31 March, 2019 at 2:46 am
betul tanbay
The first ICM I attended was in Berkeley in 1986, I was part of the graduate student working team. I thought I was in paradise, almost mathdrunk!
At every hallway, amphi, classroom, coffee corner of the campus there was some mathematician whose theorems I was trying to understand. The word “congress” from “congredi” made sense, namely “walking together”.
Since then I have attended partly or fully four more congresses, and
I have the feeling we are walking less and less together. With all respect and admiration for the huge work done, I am afraid there is more and more distance between the “chosen” participants and the ones who chose to participate. It is maybe romantic to long for the “spirit” of the old congresses
in a world where humans walk much less.
Now there is a “congress industry”, and congresses have formats imposed by this industry, locations usually out of city centres, conditions usually far from a “university” surrounding.
The questions raised by Tao make me feel that the aim is structuring the inside of the congress in this exterior new format, which is of course very valuable. The structure committee has a huge task, and it is great courage
to raise an open discussion but I must confess I am looking for a “Restructuring committee” which would redefine the very existence of the ICM’s for the future:
do we organise ICM for “us”, to see, to meet each other, to walk together,
or is it to be the first news in the world a few minutes every four years?
So far we might have been aiming both, but maybe it is not efficient anymore to try both at the same time.
We could have a worldwide diffused “Fields days” (maybe right after the General Assembly so that there is a minimum live participation from all
over the world) and restructure the remaining of the 9 days with “field days” conferences where real interaction is aimed.
Maybe Fields recipients can be the natural participants of the
field days to walk a few steps together with even younger mathematicians.
Betül Tanbay, Turkey
5 April, 2019 at 7:06 am
Gil Kalai
One request that I heard several times (and I like) is to find ways to represent emerging fields like Symbolic Computation and experimental mathematics.
A metastructural issue is how to do it. The obvious way keeping the structure precisely as is, is to create new sections and then shrink other sections. But maybe there is a more subtle way in additional to sections to find ways to represent groups that are represented across sessions. I dont have an obvious answer on how to do it but it is an interesting question.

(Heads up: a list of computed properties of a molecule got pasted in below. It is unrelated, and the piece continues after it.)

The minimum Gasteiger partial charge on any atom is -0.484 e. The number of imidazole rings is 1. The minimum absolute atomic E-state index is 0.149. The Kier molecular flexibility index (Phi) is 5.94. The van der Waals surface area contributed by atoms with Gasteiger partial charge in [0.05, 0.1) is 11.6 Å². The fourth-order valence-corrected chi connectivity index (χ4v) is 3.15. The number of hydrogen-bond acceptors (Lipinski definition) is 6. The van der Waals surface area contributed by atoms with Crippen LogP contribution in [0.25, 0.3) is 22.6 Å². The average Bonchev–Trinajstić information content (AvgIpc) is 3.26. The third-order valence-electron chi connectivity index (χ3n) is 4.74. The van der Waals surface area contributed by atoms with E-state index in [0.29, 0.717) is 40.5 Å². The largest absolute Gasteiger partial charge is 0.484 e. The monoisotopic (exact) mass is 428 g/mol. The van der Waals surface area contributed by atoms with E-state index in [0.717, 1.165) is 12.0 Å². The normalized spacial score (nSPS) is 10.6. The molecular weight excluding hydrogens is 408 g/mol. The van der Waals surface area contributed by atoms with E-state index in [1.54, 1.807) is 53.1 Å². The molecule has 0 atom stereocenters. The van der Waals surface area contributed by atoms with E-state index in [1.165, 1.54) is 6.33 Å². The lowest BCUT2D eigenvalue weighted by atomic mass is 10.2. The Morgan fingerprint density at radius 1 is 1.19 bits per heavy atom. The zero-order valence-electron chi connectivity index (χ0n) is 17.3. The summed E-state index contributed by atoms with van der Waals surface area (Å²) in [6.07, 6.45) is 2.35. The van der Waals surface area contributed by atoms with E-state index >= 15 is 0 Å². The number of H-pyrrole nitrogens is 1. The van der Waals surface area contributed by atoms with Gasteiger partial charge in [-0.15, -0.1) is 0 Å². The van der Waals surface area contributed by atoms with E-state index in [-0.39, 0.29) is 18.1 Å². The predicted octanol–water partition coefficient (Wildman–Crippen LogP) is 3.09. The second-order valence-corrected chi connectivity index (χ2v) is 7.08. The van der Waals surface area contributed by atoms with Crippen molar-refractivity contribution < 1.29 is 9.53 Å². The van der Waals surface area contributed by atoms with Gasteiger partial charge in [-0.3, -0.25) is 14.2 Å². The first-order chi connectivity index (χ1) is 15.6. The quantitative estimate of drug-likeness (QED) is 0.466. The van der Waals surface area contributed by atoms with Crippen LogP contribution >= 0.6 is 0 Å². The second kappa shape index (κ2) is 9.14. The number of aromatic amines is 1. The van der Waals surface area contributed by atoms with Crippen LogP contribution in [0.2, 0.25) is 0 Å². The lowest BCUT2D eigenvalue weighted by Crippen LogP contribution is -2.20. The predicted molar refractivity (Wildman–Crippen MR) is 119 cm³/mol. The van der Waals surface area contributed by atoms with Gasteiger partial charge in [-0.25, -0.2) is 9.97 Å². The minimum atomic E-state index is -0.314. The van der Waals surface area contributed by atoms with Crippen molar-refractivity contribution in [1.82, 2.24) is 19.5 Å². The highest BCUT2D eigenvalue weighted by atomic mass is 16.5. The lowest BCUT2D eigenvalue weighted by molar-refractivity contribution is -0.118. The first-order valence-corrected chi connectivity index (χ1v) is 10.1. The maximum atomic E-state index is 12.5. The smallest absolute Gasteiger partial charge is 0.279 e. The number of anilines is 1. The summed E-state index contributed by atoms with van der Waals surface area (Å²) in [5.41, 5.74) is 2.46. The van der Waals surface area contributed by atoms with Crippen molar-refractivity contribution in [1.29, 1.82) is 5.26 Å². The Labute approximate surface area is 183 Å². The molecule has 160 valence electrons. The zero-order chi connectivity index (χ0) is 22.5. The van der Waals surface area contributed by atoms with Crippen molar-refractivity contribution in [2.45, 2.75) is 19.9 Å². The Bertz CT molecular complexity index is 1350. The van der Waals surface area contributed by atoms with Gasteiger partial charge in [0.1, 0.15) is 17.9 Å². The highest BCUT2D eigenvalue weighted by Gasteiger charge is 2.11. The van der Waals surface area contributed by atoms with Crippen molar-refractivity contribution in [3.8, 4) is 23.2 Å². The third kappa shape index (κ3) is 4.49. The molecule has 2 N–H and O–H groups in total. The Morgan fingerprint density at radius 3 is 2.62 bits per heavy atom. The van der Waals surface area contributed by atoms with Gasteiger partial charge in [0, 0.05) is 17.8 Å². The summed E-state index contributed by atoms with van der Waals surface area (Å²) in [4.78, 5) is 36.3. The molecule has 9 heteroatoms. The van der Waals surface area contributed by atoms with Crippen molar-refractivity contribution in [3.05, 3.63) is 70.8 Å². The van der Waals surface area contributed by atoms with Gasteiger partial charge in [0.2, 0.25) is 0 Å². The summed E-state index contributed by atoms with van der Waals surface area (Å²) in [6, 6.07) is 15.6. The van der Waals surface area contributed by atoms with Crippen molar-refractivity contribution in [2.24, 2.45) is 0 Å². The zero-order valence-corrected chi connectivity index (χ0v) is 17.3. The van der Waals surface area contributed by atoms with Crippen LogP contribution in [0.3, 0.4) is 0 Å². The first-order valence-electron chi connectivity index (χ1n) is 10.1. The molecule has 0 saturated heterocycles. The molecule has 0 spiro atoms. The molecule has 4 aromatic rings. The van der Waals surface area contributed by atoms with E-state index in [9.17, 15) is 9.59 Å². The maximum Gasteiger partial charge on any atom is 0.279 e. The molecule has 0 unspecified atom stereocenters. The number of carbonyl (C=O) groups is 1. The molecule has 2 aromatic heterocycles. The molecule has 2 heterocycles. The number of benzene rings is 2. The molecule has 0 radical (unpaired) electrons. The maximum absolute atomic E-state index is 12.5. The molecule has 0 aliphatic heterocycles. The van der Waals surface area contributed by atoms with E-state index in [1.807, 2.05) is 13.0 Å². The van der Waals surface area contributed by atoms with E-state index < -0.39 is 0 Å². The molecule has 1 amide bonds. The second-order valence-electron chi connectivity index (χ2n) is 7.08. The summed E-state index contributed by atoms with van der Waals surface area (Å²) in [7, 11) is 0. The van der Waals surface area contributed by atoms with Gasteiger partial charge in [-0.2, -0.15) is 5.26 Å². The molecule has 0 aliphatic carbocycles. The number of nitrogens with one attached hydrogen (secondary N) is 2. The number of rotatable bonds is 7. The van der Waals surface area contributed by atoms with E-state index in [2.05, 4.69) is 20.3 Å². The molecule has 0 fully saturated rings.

[Corrected, thanks – T.]
30 September, 2019 at 3:27 pm
David Roberts
I think it’s worth noting that the committee has released its report:
https://www.mathunion.org/fileadmin/IMU/Report/SC/2019/structure_committee_final.pdf
and that:
“The IMU Executive Committee (EC) has discussed the report and made the following decisions:
For the ICM 2022:
1. The EC endorses the proposal of creating:
(i) A new Section 17 (Statistics and Data Analysis) which replaces the old Section 17 (Mathematics in Science and Technology), and which incorporates the Statistics part of the old Section 12 (Probability and Statistics), which now becomes Section 12 (Probability).
(ii) A new Section 18 (Stochastic and Differential Modeling), which expands on aspects of the old Section 17 (Mathematics in Science and Technology).
The rationale for these changes is to start the process of enhancing the representation of applied mathematics in the ICM, and to keep up with recent groundbreaking developments in applied mathematics.
2. The EC endorses the given Sections with its descriptors and with the given base lecture slots.
3. The EC endorses the proposal to leave 20 sectional talks to the discretion of the PC, as described in the SC report.
4. The EC endorses the proposal to leave 2–3 plenary for “special plenary lectures” as described in the SC report.
5. The EC recommends that the opening ceremony is to be streamed, while the recording of other lectures should be made available later to the mathematical community by the organizers in a timely fashion. Videos are to be stored at the IMU Secretariat.
6. The EC asks that local organizers conduct an exit survey for ICM participants in order to guide subsequent SCs in their work.
For ICMs after 2022:
7. The EC asks that the SC proposes a dynamic mechanism on how the size of each Section can reflect the activity in the various subfields of mathematics. This mechanism can be applied for the ICM 2026. “
11 October, 2019 at 11:46 am
AA
I don’t know about other sections but the description of “Probability” seems weird. I really want to see what the previous description looked like.
—————————————————————
Section 12. Probability (7–10 base lecture slots).
—————————————————————
Description: Stochastic analysis, Stochastic PDEs, Markov processes. Interacting particle systems, Random media. Random matrices and random graphs. Conformally invariant models, random growth models, exactly solvable models. Branching processes. Rough paths, regularity structures. Stochastic networks, Stochastic geometry. Applications in Statistics, Data Science, Computer Science, Physics, or Life Sciences.
—————————————————————
Aren’t “interacting particle systems, “random growth models”, “exactly solvable models”, and especially “stochastic networks” (aka queueing theory), all part of “Markov processes”?
Is “exactly solvable models” the same as integrable probability?
Aren’t “rough paths, regularity structures” part of “stochastic PDEs”? Why mention “regularity structures” so specifically?
Are “branching processes” such a big area of Probability? Why not “martingales”, or “Gaussian processes”, or “infinitelydivisible processes”, or “… processes”?
Why are “random matrices” and “random graphs” in one sentences? Does this means that only eigenvalue distributions of random graphs are of interest?
What is “stochastic geometry”?
No mention of foundations of probability, inequalities, limit theorems?
The description sounds as if to be part of Probability you have to work in the areas of Werner, Smirnov, Hairer, Tao (random matrices), or Borodin (interacting particle systems, random growth models, exactly solvable models). Plus a few random buzzwords. Who wrote this?
By the way, “interacting particle systems”, “random matrices” and “stochastic PDEs” are also part of Section 11, Mathematical Physics.
16 October, 2019 at 12:50 pm
Jamie
Descriptions of most sections look quite standard and uncontroversial.
2 November, 2019 at 2:25 am
Chael
This description is completely out of sync with Section 60xx of MSC: https://cran.rproject.org/web/classifications/MSC.html